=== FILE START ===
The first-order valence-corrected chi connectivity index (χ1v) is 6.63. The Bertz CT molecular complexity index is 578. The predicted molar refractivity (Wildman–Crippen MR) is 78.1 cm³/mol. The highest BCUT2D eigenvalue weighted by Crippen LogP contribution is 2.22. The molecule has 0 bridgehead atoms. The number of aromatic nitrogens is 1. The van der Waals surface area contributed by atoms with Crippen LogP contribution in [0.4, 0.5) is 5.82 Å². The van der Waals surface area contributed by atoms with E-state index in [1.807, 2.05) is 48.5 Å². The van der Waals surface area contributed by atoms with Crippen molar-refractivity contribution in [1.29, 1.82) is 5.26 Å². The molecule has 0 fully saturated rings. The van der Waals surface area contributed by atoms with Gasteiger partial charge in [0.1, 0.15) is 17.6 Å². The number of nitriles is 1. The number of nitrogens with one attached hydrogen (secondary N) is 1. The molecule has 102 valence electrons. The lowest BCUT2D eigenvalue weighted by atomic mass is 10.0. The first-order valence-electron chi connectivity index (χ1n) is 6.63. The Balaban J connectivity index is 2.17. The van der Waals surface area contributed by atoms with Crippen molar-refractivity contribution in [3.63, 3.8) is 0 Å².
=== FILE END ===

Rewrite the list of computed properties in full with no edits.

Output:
The first-order valence-corrected chi connectivity index (χ1v) is 6.63. The Bertz CT molecular complexity index is 578. The predicted molar refractivity (Wildman–Crippen MR) is 78.1 cm³/mol. The highest BCUT2D eigenvalue weighted by Crippen LogP contribution is 2.22. The molecule has 0 bridgehead atoms. The number of aromatic nitrogens is 1. The van der Waals surface area contributed by atoms with Crippen LogP contribution in [0.4, 0.5) is 5.82 Å². The van der Waals surface area contributed by atoms with E-state index in [1.807, 2.05) is 48.5 Å². The van der Waals surface area contributed by atoms with Crippen molar-refractivity contribution in [1.29, 1.82) is 5.26 Å². The molecule has 0 fully saturated rings. The van der Waals surface area contributed by atoms with Gasteiger partial charge in [0.1, 0.15) is 17.6 Å². The number of nitriles is 1. The number of nitrogens with one attached hydrogen (secondary N) is 1. The molecule has 102 valence electrons. The lowest BCUT2D eigenvalue weighted by atomic mass is 10.0. The first-order valence-electron chi connectivity index (χ1n) is 6.63. The Balaban J connectivity index is 2.17. The van der Waals surface area contributed by atoms with Crippen molar-refractivity contribution in [3.63, 3.8) is 0 Å².